As you look to sell your business or create a succession plan, a business appraisal plays a critical role in determining your company's real value. Here is what you should expect to learn -- and to do -- through the process.
A business appraisal, or valuation, is an independent assessment of your company's value in the context of market conditions and different scenarios. The most common standard is "fair market value," which is the cash (or cash equivalent) price that would change hands between a willing, unpressured and well-informed buyer and a seller on equal footing.
To ensure that the appraised value will be accepted by a purchaser or a court of law, contract with an Accredited Senior Appraiser from the American Society of Appraisers, or a Certified Business Appraiser from the Institute of Business Appraisers. Expect to pay less than $10,000 for a limited appraisal, or more for a comprehensive appraisal. And agree upon the cost before the appriaser gets started.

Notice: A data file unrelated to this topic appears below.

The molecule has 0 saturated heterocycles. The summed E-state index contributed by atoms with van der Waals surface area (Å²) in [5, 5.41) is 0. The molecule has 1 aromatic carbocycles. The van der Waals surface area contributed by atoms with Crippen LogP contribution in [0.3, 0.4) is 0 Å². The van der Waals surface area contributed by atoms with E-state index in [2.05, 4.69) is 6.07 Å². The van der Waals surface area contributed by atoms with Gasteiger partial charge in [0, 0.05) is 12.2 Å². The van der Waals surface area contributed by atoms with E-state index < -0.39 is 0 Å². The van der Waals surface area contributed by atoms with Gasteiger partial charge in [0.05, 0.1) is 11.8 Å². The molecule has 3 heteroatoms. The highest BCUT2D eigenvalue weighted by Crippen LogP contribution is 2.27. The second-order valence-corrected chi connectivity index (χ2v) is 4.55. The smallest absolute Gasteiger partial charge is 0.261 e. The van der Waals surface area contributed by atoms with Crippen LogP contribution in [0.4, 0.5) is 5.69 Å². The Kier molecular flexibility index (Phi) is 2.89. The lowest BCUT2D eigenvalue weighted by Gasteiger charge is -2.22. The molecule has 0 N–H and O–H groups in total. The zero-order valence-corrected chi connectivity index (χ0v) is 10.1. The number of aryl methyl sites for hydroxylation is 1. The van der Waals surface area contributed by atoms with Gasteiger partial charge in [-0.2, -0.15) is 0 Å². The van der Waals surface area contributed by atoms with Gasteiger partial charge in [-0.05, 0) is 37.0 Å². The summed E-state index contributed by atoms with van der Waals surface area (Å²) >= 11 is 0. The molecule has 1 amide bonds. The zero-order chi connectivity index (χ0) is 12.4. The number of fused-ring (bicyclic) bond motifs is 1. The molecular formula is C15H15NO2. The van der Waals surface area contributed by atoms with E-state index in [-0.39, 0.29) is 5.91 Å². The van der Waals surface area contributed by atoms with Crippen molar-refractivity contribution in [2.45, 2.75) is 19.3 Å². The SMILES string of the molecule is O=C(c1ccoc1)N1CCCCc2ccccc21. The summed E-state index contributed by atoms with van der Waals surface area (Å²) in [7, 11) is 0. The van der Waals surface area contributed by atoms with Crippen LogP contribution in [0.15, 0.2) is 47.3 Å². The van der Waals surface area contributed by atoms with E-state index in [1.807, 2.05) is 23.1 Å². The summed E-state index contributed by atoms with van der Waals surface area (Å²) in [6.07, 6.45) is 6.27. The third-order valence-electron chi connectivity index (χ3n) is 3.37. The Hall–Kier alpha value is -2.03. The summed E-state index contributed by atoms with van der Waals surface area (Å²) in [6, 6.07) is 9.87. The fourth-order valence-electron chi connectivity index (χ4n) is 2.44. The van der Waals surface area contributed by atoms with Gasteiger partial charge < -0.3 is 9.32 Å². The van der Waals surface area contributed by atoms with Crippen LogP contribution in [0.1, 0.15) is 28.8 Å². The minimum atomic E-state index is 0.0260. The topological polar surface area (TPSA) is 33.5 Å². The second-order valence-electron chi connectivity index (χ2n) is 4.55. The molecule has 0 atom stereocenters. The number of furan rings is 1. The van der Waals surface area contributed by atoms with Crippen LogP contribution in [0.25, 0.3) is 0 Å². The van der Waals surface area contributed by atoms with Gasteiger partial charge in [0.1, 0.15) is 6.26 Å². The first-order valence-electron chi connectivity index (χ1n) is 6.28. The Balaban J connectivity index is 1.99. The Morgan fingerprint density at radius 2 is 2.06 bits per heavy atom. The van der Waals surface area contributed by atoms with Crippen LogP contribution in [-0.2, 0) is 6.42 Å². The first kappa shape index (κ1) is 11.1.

Then, prepare for the appraisal process, which usually takes about a month to complete. Include your CPA, banker and lawyer in this process, even your meetings with the appraiser. Here are the steps to expect:
If you found this article helpful, you might also want to listen to our podcast: Obtaining a Business Appraisal
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